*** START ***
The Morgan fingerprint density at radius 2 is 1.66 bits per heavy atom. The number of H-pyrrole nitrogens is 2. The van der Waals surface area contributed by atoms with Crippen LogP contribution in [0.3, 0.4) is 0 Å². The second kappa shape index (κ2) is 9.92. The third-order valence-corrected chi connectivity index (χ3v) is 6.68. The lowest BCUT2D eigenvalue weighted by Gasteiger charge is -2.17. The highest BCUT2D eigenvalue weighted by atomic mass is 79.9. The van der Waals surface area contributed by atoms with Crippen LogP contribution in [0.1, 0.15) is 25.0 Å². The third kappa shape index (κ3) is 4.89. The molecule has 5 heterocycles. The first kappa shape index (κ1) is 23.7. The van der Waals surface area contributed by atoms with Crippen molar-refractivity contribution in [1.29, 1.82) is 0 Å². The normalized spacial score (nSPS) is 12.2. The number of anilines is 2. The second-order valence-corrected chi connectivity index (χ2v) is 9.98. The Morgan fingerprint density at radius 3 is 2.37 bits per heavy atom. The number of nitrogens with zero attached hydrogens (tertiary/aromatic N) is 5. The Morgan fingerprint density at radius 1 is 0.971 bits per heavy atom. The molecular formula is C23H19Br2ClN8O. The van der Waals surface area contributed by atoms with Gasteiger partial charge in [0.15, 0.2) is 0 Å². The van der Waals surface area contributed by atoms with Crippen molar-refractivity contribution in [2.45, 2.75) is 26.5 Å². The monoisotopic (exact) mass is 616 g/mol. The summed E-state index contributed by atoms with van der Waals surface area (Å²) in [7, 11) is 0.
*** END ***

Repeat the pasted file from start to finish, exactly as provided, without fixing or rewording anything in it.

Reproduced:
The Morgan fingerprint density at radius 2 is 1.66 bits per heavy atom. The number of H-pyrrole nitrogens is 2. The van der Waals surface area contributed by atoms with Crippen LogP contribution in [0.3, 0.4) is 0 Å². The second kappa shape index (κ2) is 9.92. The third-order valence-corrected chi connectivity index (χ3v) is 6.68. The lowest BCUT2D eigenvalue weighted by Gasteiger charge is -2.17. The highest BCUT2D eigenvalue weighted by atomic mass is 79.9. The van der Waals surface area contributed by atoms with Crippen LogP contribution in [0.1, 0.15) is 25.0 Å². The third kappa shape index (κ3) is 4.89. The molecule has 5 heterocycles. The first kappa shape index (κ1) is 23.7. The van der Waals surface area contributed by atoms with Crippen molar-refractivity contribution in [1.29, 1.82) is 0 Å². The normalized spacial score (nSPS) is 12.2. The number of anilines is 2. The second-order valence-corrected chi connectivity index (χ2v) is 9.98. The Morgan fingerprint density at radius 3 is 2.37 bits per heavy atom. The number of nitrogens with zero attached hydrogens (tertiary/aromatic N) is 5. The Morgan fingerprint density at radius 1 is 0.971 bits per heavy atom. The molecular formula is C23H19Br2ClN8O. The van der Waals surface area contributed by atoms with Gasteiger partial charge in [0.15, 0.2) is 0 Å². The van der Waals surface area contributed by atoms with Crippen molar-refractivity contribution in [2.45, 2.75) is 26.5 Å². The monoisotopic (exact) mass is 616 g/mol. The summed E-state index contributed by atoms with van der Waals surface area (Å²) in [7, 11) is 0.